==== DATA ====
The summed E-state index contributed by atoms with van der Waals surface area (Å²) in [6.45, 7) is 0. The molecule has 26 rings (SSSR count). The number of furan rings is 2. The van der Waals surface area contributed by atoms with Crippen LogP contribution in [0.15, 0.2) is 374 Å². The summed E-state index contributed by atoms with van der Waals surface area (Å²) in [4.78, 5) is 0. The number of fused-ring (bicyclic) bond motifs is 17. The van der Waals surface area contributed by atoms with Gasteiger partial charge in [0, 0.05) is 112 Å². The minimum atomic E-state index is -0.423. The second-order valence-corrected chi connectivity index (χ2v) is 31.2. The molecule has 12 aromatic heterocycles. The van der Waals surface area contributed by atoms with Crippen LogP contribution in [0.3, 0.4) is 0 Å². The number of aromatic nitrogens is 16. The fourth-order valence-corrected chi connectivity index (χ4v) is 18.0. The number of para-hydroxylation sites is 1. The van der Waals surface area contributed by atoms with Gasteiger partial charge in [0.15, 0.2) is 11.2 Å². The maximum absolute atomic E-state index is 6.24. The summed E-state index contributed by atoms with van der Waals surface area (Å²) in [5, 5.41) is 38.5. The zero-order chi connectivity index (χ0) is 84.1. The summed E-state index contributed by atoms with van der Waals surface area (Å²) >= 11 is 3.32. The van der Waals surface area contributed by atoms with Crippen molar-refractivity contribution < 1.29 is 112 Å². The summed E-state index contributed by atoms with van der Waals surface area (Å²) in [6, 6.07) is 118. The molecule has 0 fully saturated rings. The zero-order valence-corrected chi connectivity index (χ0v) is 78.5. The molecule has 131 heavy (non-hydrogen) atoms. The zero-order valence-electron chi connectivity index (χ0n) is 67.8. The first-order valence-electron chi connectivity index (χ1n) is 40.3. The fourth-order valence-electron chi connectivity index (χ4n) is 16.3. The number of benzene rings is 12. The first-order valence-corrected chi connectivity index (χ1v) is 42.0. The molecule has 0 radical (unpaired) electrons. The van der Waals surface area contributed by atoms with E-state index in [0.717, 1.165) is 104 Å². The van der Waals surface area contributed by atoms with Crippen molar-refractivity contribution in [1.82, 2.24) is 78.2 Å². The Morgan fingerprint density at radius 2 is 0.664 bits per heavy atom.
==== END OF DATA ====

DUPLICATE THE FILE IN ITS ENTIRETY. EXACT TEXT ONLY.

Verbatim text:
The summed E-state index contributed by atoms with van der Waals surface area (Å²) in [6.45, 7) is 0. The molecule has 26 rings (SSSR count). The number of furan rings is 2. The van der Waals surface area contributed by atoms with Crippen LogP contribution in [0.15, 0.2) is 374 Å². The summed E-state index contributed by atoms with van der Waals surface area (Å²) in [4.78, 5) is 0. The number of fused-ring (bicyclic) bond motifs is 17. The van der Waals surface area contributed by atoms with Gasteiger partial charge in [0, 0.05) is 112 Å². The minimum atomic E-state index is -0.423. The second-order valence-corrected chi connectivity index (χ2v) is 31.2. The molecule has 12 aromatic heterocycles. The van der Waals surface area contributed by atoms with Crippen LogP contribution in [0.3, 0.4) is 0 Å². The number of aromatic nitrogens is 16. The fourth-order valence-corrected chi connectivity index (χ4v) is 18.0. The number of para-hydroxylation sites is 1. The van der Waals surface area contributed by atoms with Gasteiger partial charge in [0.15, 0.2) is 11.2 Å². The maximum absolute atomic E-state index is 6.24. The summed E-state index contributed by atoms with van der Waals surface area (Å²) in [5, 5.41) is 38.5. The zero-order chi connectivity index (χ0) is 84.1. The summed E-state index contributed by atoms with van der Waals surface area (Å²) >= 11 is 3.32. The van der Waals surface area contributed by atoms with Crippen molar-refractivity contribution < 1.29 is 112 Å². The summed E-state index contributed by atoms with van der Waals surface area (Å²) in [6, 6.07) is 118. The molecule has 0 fully saturated rings. The zero-order valence-corrected chi connectivity index (χ0v) is 78.5. The molecule has 131 heavy (non-hydrogen) atoms. The zero-order valence-electron chi connectivity index (χ0n) is 67.8. The first-order valence-electron chi connectivity index (χ1n) is 40.3. The fourth-order valence-electron chi connectivity index (χ4n) is 16.3. The number of benzene rings is 12. The first-order valence-corrected chi connectivity index (χ1v) is 42.0. The molecule has 0 radical (unpaired) electrons. The van der Waals surface area contributed by atoms with E-state index in [0.717, 1.165) is 104 Å². The van der Waals surface area contributed by atoms with Crippen molar-refractivity contribution in [1.82, 2.24) is 78.2 Å². The Morgan fingerprint density at radius 2 is 0.664 bits per heavy atom.